Short Term 12: A Long-Term Success?

Catherine Ellsberg ’16
Assistant Arts Editor

Many critics have called Short Term 12 the best film of the year. I can’t say I fully agree; its tear-jerking sentiment is familiar to audiences by now. Or, more accurately, I wouldn’t agree at all, if it weren’t for the small miracle of Brie Larson. The twenty-something actress carries the film, turning a story that could have easily become a cliché into something beautiful and poignant.

The plot may be recognizable: Larson’s character, Grace, manages a home for teens who have been abused, are violent or suicidal, or are simply deemed as “at-risk.” Cue the 1,000 violins, you might be thinking, but there’s rarely a moment when the pain or emotion seems false or empty. Grace is brilliant at her job: she doesn’t attempt to mother or condescend. She manages a perfect balance of authority and playful empathy, often joining in on games with the children or swapping inside jokes about the other workers.      Mainly, though, she talks the teens down off the ledge of despair – a despair keenly and strongly conveyed by a few remarkable actors, including Keith Stanfield and Kaitlyn Dever. In several heartbreaking scenes, Grace does nothing more than just sit and listen to her wards, fighting back her own tears as they struggle to vocalize long-suppressed suffering, whether through honest accounts or made-up stories. During these scenes, Stanfield in particular is near-perfect as a boy who, on the eve of his 18th birthday, prepares to leave the facility, contending with a past of abuse and neglect.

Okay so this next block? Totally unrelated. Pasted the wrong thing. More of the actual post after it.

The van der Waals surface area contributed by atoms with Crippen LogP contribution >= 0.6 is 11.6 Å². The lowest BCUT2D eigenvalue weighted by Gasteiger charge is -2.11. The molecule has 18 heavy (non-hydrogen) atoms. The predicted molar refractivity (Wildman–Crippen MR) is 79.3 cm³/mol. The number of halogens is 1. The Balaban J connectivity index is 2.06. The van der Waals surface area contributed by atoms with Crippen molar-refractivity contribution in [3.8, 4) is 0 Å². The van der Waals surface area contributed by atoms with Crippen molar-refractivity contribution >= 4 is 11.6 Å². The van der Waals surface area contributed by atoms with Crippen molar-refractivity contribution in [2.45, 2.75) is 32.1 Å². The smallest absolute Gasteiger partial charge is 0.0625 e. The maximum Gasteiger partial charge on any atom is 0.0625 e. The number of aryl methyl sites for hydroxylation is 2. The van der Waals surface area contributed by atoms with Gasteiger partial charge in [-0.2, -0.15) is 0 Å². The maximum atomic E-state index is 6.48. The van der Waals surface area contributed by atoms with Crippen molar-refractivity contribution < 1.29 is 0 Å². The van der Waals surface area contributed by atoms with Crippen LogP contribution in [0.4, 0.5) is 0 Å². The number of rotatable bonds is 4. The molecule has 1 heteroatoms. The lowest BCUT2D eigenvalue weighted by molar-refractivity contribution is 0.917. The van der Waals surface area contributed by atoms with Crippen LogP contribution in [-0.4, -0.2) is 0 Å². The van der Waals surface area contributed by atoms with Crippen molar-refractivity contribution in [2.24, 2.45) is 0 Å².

Short Term 12 is an expansion of director Destin Daniel Cretton’s earlier short film of the same title. The transition from short to feature length is sometimes apparent, and there are moments that are occasionally clunky or awkwardly placed. Weaving through the rooms of the foster care-type home – walls decked with bright construction paper cutouts, beds and sofas buried beneath stuffed animals – Cretton captures both its everyday monotony and chaos. Though the hand-held camera invites us in, it occasionally becomes forced, as if life were really lived in shaky footsteps and constant canted angles. Overall, though, Cretton directs with a confident and assured style. As the film progresses, it becomes increasingly clear that Grace is uncannily good at her job for much darker reasons; bit by bit, we learn of her own demons, some violently  shocking. Grace’s co-worker and long-time boyfriend, Mason (a warm and humorous John Gallagher Jr.), attempts to allay Grace’s fears and anxieties as they prepare for their own future together, at one point wishing she would “take the advice” she gives her kids everyday. By now, you might be thinking that this film just sounds overwhelmingly sad.  It is, but its surprising and unexpected hilarity makes it so much more. If nothing else, go for Larson, who, as a character in desperate need of love, earns ours as well.

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